The basic feeling seems to be familiar to you at first: By completing games you gain experience points and thus reach new lines - and so you can make tremendous progress if you concentrate on one or more heroes. Leveling also gives you cosmetic goodies for the characters, but you also get new banners or patterns for this totem that you can see behind your character right after or before the game. The concept is already known. 

More exciting than all "cosmetics" are artifacts: they can be assigned to heroes in the main menu and have a direct impact on performance, for example because damage is increased. Pretty cool: Items are leveled, making them stronger. In combination with the fusion system, however, there is something to be said for this: Whoever is thrown into the arena as a beginner with an experienced lunch will probably have a little fun. So there are frustrations in Rocket Arena. In balanced games, however, there is no sign of this. When it's fair on the battlefield, the entertainment factor grows exponentially.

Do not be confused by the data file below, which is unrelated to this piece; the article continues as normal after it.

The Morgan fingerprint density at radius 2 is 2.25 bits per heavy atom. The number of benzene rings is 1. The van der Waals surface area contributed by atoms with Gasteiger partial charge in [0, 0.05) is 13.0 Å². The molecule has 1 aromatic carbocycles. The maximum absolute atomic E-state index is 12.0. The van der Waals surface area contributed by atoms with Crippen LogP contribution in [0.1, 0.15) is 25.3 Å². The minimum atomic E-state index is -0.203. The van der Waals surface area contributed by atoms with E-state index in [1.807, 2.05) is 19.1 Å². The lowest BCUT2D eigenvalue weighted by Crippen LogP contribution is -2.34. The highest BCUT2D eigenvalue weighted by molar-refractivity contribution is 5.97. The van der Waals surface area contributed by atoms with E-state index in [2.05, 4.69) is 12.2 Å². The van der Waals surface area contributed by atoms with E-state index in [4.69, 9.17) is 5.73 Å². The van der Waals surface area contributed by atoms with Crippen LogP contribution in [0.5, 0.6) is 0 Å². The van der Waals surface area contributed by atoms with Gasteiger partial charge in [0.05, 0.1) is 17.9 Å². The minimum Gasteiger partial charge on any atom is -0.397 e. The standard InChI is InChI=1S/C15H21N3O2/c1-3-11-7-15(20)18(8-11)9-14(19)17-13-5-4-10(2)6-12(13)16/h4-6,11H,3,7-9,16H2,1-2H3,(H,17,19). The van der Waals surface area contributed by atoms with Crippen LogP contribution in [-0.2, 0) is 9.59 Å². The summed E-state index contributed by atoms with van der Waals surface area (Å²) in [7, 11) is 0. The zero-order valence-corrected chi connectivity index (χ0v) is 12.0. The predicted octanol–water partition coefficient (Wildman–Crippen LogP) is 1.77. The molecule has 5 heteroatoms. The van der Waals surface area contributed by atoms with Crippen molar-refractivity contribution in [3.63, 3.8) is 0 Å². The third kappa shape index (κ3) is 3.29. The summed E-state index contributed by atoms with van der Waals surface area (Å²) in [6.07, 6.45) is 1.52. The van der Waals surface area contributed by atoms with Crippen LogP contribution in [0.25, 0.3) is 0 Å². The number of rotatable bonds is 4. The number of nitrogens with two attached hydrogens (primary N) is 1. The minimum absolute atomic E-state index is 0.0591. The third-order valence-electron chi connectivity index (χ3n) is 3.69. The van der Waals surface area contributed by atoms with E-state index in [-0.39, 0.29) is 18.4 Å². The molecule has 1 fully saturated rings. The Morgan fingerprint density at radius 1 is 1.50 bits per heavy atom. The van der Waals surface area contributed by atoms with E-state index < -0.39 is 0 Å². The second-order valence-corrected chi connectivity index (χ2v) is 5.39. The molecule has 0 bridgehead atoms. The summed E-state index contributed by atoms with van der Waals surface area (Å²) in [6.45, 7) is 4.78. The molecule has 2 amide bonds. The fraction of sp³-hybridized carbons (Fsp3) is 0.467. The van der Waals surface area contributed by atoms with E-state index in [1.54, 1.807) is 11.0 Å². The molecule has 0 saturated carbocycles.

Another factor that some players might not like is the layout or the overall look of the game. "Rocket Arena" relies on a colorful comic look and therefore looks anything but innovative or extravagant. It's reminiscent of Fortnite - and even ten characters could hardly be burdened with clichés. At first glance, the Rocket Arena looks more like playing bubble gum: a little flat and not very challenging. But if you're fine with that, give the shooter a shot because thankfully the gameplay presents itself strong enough to mitigate the potential flaw of the colorful look. 

We push ourselves to victory